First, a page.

Does beautiful have to be sexy?
I started teaching pre-ballet classes about 10 months ago on top of the teaching I do for Surrender Dance. Believe me, it has been an eye-opening experience. I guess we tend to forget what it was like to be a four year old after a while; I was surprised to find that much of a little girl’s world is made up of only a few things: mom and dad, “owwies,” pink and purple, butterflies and princesses. Most of them are taking ballet because they admire beautiful ballerinas, and they would like to dance and be admired too. The core desires I have seen in them are to be beautiful, valued, and loved. If they have these things, their pains are validated, their beauty is seen, and their potential is encouraged to grow and develop. If they do not, then often their hurts turn into hurting others, and their talents and potential are diverted to attention-seeking and disruptive behavior.
The funny thing is that if we’re all honest here, as grown women our core desires are to be beautiful, valued, and loved too. So what happens when we grow up breathing the air not only of consumerism (as I addressed last week), but of an image for women that is positively dripping with sexuality? You hardly need to look around for examples, just try to recall from memory: how many times has an image reinforced the idea in your head that to be beautiful, you must be sexy? And sexy looks like a particular image: young, thin, clear skin, full lips, perfect hair, perfect breasts, that naughty-girl look in your eyes. As teenagers we flip through magazines and compare ourselves to the models, inevitably realizing that we don’t measure up. I am repeating what many sources have said well, so I’ll skip to the point.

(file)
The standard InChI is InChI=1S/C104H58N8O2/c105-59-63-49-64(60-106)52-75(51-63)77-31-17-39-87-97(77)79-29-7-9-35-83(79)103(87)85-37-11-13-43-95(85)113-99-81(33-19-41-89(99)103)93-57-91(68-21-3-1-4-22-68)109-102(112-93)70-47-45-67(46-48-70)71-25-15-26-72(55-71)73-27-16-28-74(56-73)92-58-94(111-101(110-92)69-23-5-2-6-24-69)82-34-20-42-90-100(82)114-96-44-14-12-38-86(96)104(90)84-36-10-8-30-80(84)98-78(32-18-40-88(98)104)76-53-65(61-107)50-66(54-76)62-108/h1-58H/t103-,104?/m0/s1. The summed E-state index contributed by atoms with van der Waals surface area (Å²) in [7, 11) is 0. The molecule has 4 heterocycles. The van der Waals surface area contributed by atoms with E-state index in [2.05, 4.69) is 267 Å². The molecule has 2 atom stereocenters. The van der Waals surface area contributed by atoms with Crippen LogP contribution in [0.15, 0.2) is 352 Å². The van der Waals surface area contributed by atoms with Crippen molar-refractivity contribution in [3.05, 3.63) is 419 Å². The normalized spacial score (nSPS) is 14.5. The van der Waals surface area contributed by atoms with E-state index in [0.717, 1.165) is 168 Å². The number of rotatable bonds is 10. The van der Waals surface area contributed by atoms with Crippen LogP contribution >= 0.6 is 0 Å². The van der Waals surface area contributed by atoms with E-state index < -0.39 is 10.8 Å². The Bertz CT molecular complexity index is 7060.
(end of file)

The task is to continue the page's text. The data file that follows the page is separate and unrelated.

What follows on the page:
What happens? We are consciously or unconsciously taught to pursue our goals of being beautiful, valued, and loved by striving after a hyper-sexualized, impossible ideal of beauty. We fall short. We get frustrated and anxious, or we turn to other coping mechanisms to drown out the noise of our restless hearts. Is there any other way?
I have my own personal beliefs and ideas of how we can embrace healthy identity, but I would love to hear from you on this. One of the foundational things that makes Surrender Dance what it is is our desire to give value to all women. The hope is that from that place of trust and value, we are able to have fun and challenge you through dance classes, engage you at happy hour and in online discussions, and do what we can with our donations to help other women who need help getting out of sex trafficking. But we recognize that even as we try to do positive work with and for women in Seattle, the outlying problems do not disappear. Many women do not come at all for fear of being seen dancing in public. Many of us have our own private struggles that do not go away as we engage in community.
So what do you think? Do you agree with me that there is a problem? How do you think we can realistically reject the media’s ideal of beauty? How do you think sexuality plays into beauty—are they inextricably tied? What are ways in your life that you’ve felt freedom from our culture’s ideal and been able to feel beautiful in your own skin? And how can we encourage others to let go of their fears and come dance with us?